Nutrient Management

Fertiliser balance

The profitability and environmental security of sustainable agriculture is, among other things, the result of balancing the management of mineral nutrients and organic matter at field and farm level; in the case of specialised farms also in the wider context of the sources of fodder, litter, substrate etc. used.

The crop nutrient balances take into account their income from all sources and their outflow with the crop harvested from the field. The nutrient balance is a method of optimising fertilisation. For farms located in Areas of Particular Concern (OSN), there is an obligation to carry out measures to reduce nitrogen run-off from agricultural applications. One element of the action programme is a nitrogen balance drawn up using the “over-field” method, as opposed to the “at farm gate” balance used to assess the situation on a farm-wide basis. The method for drawing up the balance is given in the regulation of the Minister of the Environment (Journal of Laws 2018, item 1339). A fertiliser balance should also be carried out for other nutrients, potassium and phosphorus, and a fertiliser plan should then be drawn up. In developing a fertiliser plan, it is helpful to keep documentation sheets for individual fields, where all agrotechnical treatments are recorded, as well as the yields and harvests obtained. Field record sheets should include, among other things, crop information, dates and amounts of organic and mineral fertilisation. Fertilisation documentation is also required in certified integrated production:

The extent of the data required when documenting the application of fertilisers is set out in the relevant legislation on particularly vulnerable areas (OSN) and the principles of documentation in integrated plant production. The place where fertilisation was carried out (plot, field number), the type of crop, the rate and type of fertiliser applied, its name and composition are required. In the case of persons providing fertilisation services, it is required that they have completed the relevant training, which does not apply to graduates of agricultural colleges. In this case, the personal details of the person carrying out the fertilisation should be noted in the documentation. In other cases, the law does not require information on the person carrying out the fertilisation treatment, only on the owner of the field. However, it is also worth documenting this information, as it can be particularly useful on farms where different people carry out fertilisation, especially when it is necessary to reconstruct the fertilisation history and identify any irregularities. It also contributes to increasing the personal responsibility of employees for the fertilisation tasks they carry out. Fertilisation records form the basis for checks on the correctness of fertiliser application, for which the State Inspectorate for Environmental Protection (SIP) and, in the case of Integrated Production, the State Inspectorate for Plant and Seed Protection (PIORiN) are authorised.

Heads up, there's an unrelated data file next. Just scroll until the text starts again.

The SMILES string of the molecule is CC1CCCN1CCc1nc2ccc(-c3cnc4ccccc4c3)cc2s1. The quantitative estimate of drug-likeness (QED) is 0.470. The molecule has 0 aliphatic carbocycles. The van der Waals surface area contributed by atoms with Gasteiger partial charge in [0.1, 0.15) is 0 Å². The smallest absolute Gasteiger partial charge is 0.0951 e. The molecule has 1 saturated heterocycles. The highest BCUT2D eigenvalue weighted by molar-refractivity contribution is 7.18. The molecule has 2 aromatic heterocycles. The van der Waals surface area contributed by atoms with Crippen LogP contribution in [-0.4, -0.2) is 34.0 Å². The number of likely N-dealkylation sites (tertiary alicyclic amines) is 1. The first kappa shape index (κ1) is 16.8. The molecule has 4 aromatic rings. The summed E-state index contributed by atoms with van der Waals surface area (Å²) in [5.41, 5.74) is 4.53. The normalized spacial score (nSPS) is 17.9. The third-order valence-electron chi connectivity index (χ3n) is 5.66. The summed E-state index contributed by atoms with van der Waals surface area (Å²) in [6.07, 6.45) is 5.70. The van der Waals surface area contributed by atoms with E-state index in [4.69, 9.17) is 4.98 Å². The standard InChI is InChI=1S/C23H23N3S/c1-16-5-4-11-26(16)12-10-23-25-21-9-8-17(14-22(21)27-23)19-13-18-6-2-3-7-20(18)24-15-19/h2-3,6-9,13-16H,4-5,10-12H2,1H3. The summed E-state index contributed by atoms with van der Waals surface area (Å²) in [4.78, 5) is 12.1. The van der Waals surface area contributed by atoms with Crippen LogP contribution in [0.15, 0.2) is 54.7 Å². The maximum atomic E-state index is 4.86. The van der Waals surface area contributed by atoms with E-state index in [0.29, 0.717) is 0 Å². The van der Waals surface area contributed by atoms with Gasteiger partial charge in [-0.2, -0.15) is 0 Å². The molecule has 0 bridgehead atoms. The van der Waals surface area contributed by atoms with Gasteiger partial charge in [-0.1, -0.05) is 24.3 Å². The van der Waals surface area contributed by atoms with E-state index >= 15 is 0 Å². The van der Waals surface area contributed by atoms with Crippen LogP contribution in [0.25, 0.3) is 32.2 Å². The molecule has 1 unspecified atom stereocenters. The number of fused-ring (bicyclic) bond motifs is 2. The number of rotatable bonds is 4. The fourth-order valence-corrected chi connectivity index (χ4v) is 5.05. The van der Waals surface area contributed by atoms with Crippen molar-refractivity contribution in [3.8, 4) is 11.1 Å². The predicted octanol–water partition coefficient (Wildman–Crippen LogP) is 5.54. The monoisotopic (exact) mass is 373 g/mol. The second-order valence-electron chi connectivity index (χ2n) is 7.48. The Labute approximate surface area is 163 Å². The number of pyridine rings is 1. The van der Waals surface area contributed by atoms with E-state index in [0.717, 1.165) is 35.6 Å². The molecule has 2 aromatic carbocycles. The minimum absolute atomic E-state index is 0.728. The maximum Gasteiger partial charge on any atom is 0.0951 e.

The fertiliser balance should also take into account the relief and erosivity of the land. Fertilisation of soils on eroded land should vary across the different elements of the relief because of the significant habitat differences. Soils on slopes, which are easily washed out and therefore usually the poorest and quickly drying, require the most abundant fertilisation. Organic fertilisers are particularly suitable there. Weakly or not at all eroded soils on the topsoils require less fertilisation than on the slopes, and the deep and humus soils at the foot of the slopes and in the valleys generally require the least.